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difference in blood test results an hour after death?

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posted on May, 29 2005 @ 07:53 PM
Does anyone know,
If you were to take a blood test from a young person after they were dead (cpr still ongoing), would the blood tests be different than if they were taken before the death of that person?

What I need to know is this:
If the results showed congestive heart failure or kidney failure, or a blood sugar of 20... and the blood was drawn after the person was dead (time of death not called yet and cpr still going for a good hour) -- would the results be something we could assume to be correct or would the number be off because of the body shutting down?

And how far out of wack would the results be if they would show different?

(If anyone can help with this - I have the results here and can give you exact numbers and tests run etc.)

My baby brother died at the age of 22. The ME refused to do a autopsy to find out the cause of death, and although I tricked the late night blood lab at the hospital into faxing me his results... everyone proclaims that these tests are non existant and never happened.

posted on Jun, 2 2005 @ 02:37 PM
Forgive me for bumping this up. If no one knows the answer, does anyone know of a site or forum that might?
It's been almost a year now and when people ask what happened, we still have to "I don't know". It's really working on my mothers health.
Thanks guys,

posted on Jun, 2 2005 @ 10:21 PM
I would guess that the blood test would be the same regardless of whether the person was dead or alive, as the constituents of the blood would be the same. Even without an autopsy, a cause of death has to be listed on the death certificate, even if you do not agree with that finding.

This page argues that post mortem blood tests can be inaccurate:

These Google searches might help:

According to this site, HBO is looking for unsolved crimes and you can submit questions to Dr. Michael Baden, the famous forensic pathologist.

[edit on 05/6/2 by GradyPhilpott]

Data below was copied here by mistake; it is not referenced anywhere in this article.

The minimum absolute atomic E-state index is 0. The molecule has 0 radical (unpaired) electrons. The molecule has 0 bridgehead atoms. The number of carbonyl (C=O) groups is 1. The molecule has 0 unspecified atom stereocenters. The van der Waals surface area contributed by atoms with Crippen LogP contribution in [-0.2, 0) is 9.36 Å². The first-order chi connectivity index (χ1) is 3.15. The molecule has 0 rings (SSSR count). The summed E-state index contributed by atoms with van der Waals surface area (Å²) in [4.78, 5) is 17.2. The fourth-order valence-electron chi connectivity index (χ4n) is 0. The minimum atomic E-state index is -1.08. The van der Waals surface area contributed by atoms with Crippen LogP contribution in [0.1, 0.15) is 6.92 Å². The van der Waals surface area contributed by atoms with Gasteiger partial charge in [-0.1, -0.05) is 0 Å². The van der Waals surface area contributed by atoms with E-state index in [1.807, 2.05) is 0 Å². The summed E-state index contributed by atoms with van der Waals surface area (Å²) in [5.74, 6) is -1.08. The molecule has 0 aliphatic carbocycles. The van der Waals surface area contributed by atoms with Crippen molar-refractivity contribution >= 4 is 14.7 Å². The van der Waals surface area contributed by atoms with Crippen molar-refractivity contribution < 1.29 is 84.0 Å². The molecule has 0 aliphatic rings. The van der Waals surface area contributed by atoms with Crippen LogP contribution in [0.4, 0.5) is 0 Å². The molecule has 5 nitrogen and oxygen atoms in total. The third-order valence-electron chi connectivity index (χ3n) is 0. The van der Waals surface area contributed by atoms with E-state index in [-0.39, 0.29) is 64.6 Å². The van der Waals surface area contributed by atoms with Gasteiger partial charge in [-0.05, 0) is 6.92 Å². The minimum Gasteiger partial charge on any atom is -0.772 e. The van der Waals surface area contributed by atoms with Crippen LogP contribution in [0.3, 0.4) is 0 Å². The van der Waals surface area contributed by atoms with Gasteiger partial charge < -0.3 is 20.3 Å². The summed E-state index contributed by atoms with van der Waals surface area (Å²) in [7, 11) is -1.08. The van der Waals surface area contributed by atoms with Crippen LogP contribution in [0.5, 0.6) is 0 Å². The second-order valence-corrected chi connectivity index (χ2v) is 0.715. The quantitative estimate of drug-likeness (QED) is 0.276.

posted on Jun, 2 2005 @ 10:57 PM
Thank you VERY much - I'll run dive into those links now :-)

posted on Nov, 21 2005 @ 01:03 PM
Hey there I know you posted this a while ago, and may have resolved it, but I thought I would throw in my 2 cents. I'm a PA and have worked in pathology for about 6 years, 4 at am ME's office. So, if these tests were drawn before death was called (AKA "perimortem") the likelihood is that there probably would not be a big difference. This depends on how long after cardiac arrest. The main factor skewing blood assays in the post mortem framework is hemolysis that is break down of red blood cells and dissolution of them by enzymatic means.
I am sorry for your loss. If the ME refused to do an autopsy on a 22 year old there must have been compelling medically documented information about his disease to such an extent they felt an autopsy wasn't warranted. With someone so young especially this had to have been the case.

posted on Jan, 1 2006 @ 08:17 PM
I'm glad you responded. I look to see if anything new has been added to this thread often. It hasn't been resolved yet.
The jist:
He already had blood pooling in the small of his back and was turning purpleish from the nipples up when the fire department started CPR. CPR had gone on for probably 20 minutes before the blood was drawn.

The M.E. knew nothing at all about his medical background before having him sent for cremation... that's the problem, and that's also why they didn't do an autopsy. They just assued it would be an OD because of his age and physicaly he was in excellent condition. (He had a muscle disease that made him look like a body builder. They assumed he'd have steriods in him...he did not.) I do have the blood tests that were taken, and by looking at those results I could come up with at least 3 different causes of death. But I did have to know if the fact that the blood wasn't drawn before he went down makes a difference in the diagnosis one would draw from it. (does this make sence?)

I do have them still... I'd be WAY more than happy to fax a copy to anyone that might be able to help.

My e-mail is
guitarsandpics @

posted on Jan, 4 2006 @ 05:16 PM
I'm an EMT, not a doctor, but I may be able to show them to someone who works in the lab at our local hospital.

posted on Jan, 11 2006 @ 12:38 PM
That would be great.
I just moved 1/2 my office into a storage unit - I'll have to go get them and make copies to leave here and faxe or send to you.

(I may be off line (again) for a few weeks)

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